How did the medical profession receive the introduction of female sex hormones as a new type of drug? The clinical reports published in the Nederlands Tijdschrift voor Geneeskunde gave Organon’s female sex hormone therapy mixed reviews. The results of the clinical trials in the 1920s fell short of the high expectations that had accompanied the marketing of the new drug. At an international congress in 1927, clinicians reported poor results in clinical trials with female sex hormones. Most clinical trials undertaken in The Netherlands and abroad had given negative results. In 1929 the Dutch gynecologist Van Dongen judged the results of female sex hormone therapy as disappointing: “the route from the white mouse in the laboratory to Homo sapiens in the consulting-room is a long route that is not yet bridged” (Dongen 1929:3,787). These poor results were blamed chiefly on the small amounts of active hormonal substance present in the commercial hormone preparations, and on underdosage in the prescription of female sex hormones.

The critical evaluation of clinical trials with female sex hormones indicated two strategies: to improve the quality of the products and to increase the dosage. Organon had anticipated this criticism and had already adopted both strategies. In advertising campaigns and clinical trials Organon suggested increased dosages,11 and it introduced a new female sex hormone preparation under the trade name of Ovariaalhormoon Folliculine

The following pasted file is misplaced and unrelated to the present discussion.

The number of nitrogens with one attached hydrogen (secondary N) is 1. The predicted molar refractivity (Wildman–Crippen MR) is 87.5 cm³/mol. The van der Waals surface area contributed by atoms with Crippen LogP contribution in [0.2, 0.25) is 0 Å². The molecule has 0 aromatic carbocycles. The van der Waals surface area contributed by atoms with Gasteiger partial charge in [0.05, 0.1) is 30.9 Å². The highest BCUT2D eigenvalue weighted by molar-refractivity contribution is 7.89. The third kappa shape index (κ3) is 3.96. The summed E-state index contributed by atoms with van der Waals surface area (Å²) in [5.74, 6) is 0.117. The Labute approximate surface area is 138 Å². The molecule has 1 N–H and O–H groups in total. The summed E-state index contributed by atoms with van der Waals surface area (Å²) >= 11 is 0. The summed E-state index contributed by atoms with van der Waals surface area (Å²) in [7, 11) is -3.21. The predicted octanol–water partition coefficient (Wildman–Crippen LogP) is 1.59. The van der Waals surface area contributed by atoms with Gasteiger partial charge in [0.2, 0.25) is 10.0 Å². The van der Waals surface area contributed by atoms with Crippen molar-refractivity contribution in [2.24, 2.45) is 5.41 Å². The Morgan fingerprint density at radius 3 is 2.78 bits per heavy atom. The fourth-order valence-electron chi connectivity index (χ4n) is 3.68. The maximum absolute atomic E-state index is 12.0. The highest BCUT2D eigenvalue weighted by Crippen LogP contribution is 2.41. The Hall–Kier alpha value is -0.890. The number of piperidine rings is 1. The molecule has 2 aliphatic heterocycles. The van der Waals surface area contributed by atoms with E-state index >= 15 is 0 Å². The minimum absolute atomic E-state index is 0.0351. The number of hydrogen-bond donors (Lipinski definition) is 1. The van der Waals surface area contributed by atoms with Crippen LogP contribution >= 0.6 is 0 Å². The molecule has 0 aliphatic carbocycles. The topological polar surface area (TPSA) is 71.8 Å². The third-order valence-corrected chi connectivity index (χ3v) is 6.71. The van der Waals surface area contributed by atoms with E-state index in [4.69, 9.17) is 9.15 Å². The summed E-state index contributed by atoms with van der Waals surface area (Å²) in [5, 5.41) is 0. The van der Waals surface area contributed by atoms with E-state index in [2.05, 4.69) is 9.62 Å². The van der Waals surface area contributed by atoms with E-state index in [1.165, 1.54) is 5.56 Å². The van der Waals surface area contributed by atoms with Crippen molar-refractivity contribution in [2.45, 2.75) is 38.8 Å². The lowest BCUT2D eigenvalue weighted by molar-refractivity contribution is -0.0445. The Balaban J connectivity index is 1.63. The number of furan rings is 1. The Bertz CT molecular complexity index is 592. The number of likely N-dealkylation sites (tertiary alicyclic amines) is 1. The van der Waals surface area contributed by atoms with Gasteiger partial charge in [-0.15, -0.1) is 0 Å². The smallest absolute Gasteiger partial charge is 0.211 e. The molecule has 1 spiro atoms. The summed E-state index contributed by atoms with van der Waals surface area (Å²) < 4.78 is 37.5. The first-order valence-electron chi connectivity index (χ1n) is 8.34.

Menformon, advertised as “the first standardized female sex hormone” (usually referred to as Menformon).

In contrast to its earlier products, Organon had tested the activity of Menformon in animal experiments. With the use of standardized biologi-cal assays, the quantity of active substance in this female sex hormone preparation could be estimated (Organon Archive August 1926, undated letter). Organon evaluated the marketing of Menformon in a special issue of Het Hormoon published in 1956 to celebrate the thirtieth “anniversary” of this hormone preparation:

thanks to Laqueur, among others, the first extensively purified and standardized—water-soluble—estrogenic hormone preparation was put on the market. This was a very significant occasion. Previously, ovarian preparations had been applied, but the unreliable activity of these preparations was a serious handicap. Clinical research and practice was henceforth provided with a preparation with which one could work more precisely, and from which more stable results could be expected, and it had also the major advantage that it could be injected.

(HAWK 1956)12

At an international congress in September 1927, the quality of this product was judged much higher than the female hormone preparations from other countries, and the position of Organon was improved in the world market (Organon Archive 26 October 1927).

The close cooperation with Laqueur’s laboratory once again proved its crucial importance for Organon.